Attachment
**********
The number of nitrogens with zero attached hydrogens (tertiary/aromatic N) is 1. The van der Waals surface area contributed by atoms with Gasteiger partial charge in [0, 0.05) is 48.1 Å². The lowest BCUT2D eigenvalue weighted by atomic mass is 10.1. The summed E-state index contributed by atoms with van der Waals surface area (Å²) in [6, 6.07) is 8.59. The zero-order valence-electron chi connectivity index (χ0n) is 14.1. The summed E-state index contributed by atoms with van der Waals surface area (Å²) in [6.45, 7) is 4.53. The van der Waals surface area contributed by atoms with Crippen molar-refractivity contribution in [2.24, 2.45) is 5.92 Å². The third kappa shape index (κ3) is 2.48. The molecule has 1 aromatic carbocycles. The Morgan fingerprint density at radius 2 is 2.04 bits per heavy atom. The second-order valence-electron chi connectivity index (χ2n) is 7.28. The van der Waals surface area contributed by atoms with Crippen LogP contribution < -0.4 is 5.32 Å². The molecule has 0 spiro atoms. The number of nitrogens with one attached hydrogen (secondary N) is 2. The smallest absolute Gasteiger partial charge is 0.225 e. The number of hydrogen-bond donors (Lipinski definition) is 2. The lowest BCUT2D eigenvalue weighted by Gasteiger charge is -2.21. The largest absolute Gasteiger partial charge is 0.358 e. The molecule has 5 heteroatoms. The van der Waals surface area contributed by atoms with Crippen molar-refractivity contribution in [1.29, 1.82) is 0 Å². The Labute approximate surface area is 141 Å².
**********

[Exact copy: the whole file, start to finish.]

The number of nitrogens with zero attached hydrogens (tertiary/aromatic N) is 1. The van der Waals surface area contributed by atoms with Gasteiger partial charge in [0, 0.05) is 48.1 Å². The lowest BCUT2D eigenvalue weighted by atomic mass is 10.1. The summed E-state index contributed by atoms with van der Waals surface area (Å²) in [6, 6.07) is 8.59. The zero-order valence-electron chi connectivity index (χ0n) is 14.1. The summed E-state index contributed by atoms with van der Waals surface area (Å²) in [6.45, 7) is 4.53. The van der Waals surface area contributed by atoms with Crippen molar-refractivity contribution in [2.24, 2.45) is 5.92 Å². The third kappa shape index (κ3) is 2.48. The molecule has 1 aromatic carbocycles. The Morgan fingerprint density at radius 2 is 2.04 bits per heavy atom. The second-order valence-electron chi connectivity index (χ2n) is 7.28. The van der Waals surface area contributed by atoms with Crippen LogP contribution < -0.4 is 5.32 Å². The molecule has 0 spiro atoms. The number of nitrogens with one attached hydrogen (secondary N) is 2. The smallest absolute Gasteiger partial charge is 0.225 e. The number of hydrogen-bond donors (Lipinski definition) is 2. The lowest BCUT2D eigenvalue weighted by Gasteiger charge is -2.21. The largest absolute Gasteiger partial charge is 0.358 e. The molecule has 5 heteroatoms. The van der Waals surface area contributed by atoms with Crippen molar-refractivity contribution in [1.29, 1.82) is 0 Å². The Labute approximate surface area is 141 Å².